Yet, so many of us have not been contacted. While there may be several different reasons for that, two rise to the top as most likely:

  1. Marriott really isn’t 100% sure which customers were affected yet. The company has an initial list of people it thinks with a high degree of confidence were affected, and it emailed them. For people they’re unsure of, they’ve chosen to hold off on more detailed notification.
  2. Marriott just doesn’t see the value in sending emails directly to all affected customers, figuring the broad approach of press releases and a small header on the website are sufficient.

I think it’s much more likely Marriott is still unsure of who’s affected. I took a quick peek and I’ve received 10 marketing emails from SPG (via a Marriott domain) over the past 30 days. They’re definitely not shy about sending emails. I understand the need to batch emails if you have many millions to send. However, it stands to reason they would have made much more progress contacting customers in a week than they seem to have made.

Data breaches are complex problems. Corporations like Marriott spend millions of dollars to prevent them and many more millions dealing with the aftermath of a breach. It’s understandable that Marriott may not have all the answers. After two months, though, it seems like they should have more information than they’ve shared with us thus far.

This opinion is shared by Israel del Rio, a former SVP of Technology Solutions at Starwood Hotels & Resorts, whom we interviewed earlier this year for our analysis of the program integration earlier this year. We reached out to him for his thoughts and received the following response regarding the data breach:

“Marriott has yet to provide all necessary information to make sense of what happened. It appears that the breach occurred with the Data Warehouse; not the reservation system itself, and as such, the Data Warehouse would have historical records going back several years. Any suggestion that the breach must have occurred since 2014 because some of the stolen data were bookings from 2014 would be questionable.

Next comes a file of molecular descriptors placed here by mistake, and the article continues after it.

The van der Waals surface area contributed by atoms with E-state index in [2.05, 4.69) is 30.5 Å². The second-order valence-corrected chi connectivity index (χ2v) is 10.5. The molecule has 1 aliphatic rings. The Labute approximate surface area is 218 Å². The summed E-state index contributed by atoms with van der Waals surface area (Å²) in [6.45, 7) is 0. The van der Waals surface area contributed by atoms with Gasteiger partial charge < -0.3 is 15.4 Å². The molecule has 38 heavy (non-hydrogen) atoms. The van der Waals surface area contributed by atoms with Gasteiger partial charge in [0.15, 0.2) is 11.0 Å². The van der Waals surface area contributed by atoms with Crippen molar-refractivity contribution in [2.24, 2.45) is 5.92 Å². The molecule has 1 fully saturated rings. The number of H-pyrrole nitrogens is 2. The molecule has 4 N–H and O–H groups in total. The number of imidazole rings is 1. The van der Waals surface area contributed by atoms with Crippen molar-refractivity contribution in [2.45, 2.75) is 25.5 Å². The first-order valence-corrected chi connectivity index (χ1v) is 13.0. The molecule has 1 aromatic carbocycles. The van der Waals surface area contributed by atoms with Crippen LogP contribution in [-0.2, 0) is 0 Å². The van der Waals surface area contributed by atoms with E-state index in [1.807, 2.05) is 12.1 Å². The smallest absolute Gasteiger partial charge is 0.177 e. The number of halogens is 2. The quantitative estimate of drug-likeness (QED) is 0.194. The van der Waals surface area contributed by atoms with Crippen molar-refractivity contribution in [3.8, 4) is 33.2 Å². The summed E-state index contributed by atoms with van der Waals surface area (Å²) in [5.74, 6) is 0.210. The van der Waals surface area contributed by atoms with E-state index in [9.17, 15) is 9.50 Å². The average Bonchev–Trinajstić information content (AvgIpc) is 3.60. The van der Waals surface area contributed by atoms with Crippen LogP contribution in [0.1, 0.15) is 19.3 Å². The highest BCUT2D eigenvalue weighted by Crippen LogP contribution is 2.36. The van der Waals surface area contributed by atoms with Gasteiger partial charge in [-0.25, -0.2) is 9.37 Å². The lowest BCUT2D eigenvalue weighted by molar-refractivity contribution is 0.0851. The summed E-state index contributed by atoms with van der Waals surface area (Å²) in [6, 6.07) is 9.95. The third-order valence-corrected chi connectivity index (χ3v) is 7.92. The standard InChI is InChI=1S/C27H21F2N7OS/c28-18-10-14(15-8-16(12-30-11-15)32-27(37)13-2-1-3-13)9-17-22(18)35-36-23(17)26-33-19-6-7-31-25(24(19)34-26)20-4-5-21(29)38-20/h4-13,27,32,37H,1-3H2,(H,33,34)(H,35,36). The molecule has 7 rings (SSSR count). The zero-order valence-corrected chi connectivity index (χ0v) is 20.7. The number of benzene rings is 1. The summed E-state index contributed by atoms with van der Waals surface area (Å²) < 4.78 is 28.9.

Ideally, Marriott would disclose more details about the breach: Confirm in what system it took place, when they detected it and how it was detected, how do they think the breach occurred, etc.”

Reports are starting to emerge that Chinese hackers may be behind the breach, but there are still numerous outstanding questions.

Bottom Line

Marriott commented frequently during the integration process with Starwood how passionate the SPG loyalty members were. They must understand the importance of preserving that relationship by handling this data breach as well as possible. That’s what makes their reaction so puzzling.

Until we have more information, the best thing you can do is make sure you protect yourself and your information. We’ve outlined some of the best ways to do that. At a bare minimum, change your password to something unique immediately.

If you think your passport has been compromised, you may have options. After calls from Congress to do more to protect their members, Marriott has said they will cover the cost of a new passport if it’s proven that your current one was compromised as part of the breach.

When you consider the information hotels typically come in contact with, hackers could have a very clear picture of your identity. Credit cards, passports, full names, date of birth and contact info is enough data to cause havoc with your identity. That’s what could make this one of the largest — and most costly — breaches of personal data we’ve ever seen.

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This story originally stated, incorrectly, that no class-action lawsuits have been filed after the data breach. The story has been corrected.